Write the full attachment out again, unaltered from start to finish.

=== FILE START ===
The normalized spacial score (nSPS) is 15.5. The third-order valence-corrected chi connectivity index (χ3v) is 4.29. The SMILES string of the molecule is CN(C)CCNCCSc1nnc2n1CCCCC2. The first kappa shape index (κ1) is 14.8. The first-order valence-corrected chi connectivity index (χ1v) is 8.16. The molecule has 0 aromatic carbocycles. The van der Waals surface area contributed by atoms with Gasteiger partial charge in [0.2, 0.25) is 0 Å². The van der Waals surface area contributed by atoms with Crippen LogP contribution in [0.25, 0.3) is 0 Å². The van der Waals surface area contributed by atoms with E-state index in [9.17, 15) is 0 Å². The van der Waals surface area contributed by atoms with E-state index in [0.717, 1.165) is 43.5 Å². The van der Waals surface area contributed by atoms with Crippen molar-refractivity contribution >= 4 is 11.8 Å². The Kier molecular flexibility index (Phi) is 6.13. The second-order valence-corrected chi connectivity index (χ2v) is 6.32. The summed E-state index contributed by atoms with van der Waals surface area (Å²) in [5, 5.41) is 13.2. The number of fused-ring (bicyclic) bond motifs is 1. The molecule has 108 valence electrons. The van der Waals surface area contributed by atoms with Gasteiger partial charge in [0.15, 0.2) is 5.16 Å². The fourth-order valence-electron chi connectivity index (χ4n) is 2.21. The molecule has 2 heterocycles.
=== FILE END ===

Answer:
The normalized spacial score (nSPS) is 15.5. The third-order valence-corrected chi connectivity index (χ3v) is 4.29. The SMILES string of the molecule is CN(C)CCNCCSc1nnc2n1CCCCC2. The first kappa shape index (κ1) is 14.8. The first-order valence-corrected chi connectivity index (χ1v) is 8.16. The molecule has 0 aromatic carbocycles. The van der Waals surface area contributed by atoms with Gasteiger partial charge in [0.2, 0.25) is 0 Å². The van der Waals surface area contributed by atoms with Crippen LogP contribution in [0.25, 0.3) is 0 Å². The van der Waals surface area contributed by atoms with E-state index in [9.17, 15) is 0 Å². The van der Waals surface area contributed by atoms with E-state index in [0.717, 1.165) is 43.5 Å². The van der Waals surface area contributed by atoms with Crippen molar-refractivity contribution >= 4 is 11.8 Å². The Kier molecular flexibility index (Phi) is 6.13. The second-order valence-corrected chi connectivity index (χ2v) is 6.32. The summed E-state index contributed by atoms with van der Waals surface area (Å²) in [5, 5.41) is 13.2. The number of fused-ring (bicyclic) bond motifs is 1. The molecule has 108 valence electrons. The van der Waals surface area contributed by atoms with Gasteiger partial charge in [0.15, 0.2) is 5.16 Å². The fourth-order valence-electron chi connectivity index (χ4n) is 2.21. The molecule has 2 heterocycles.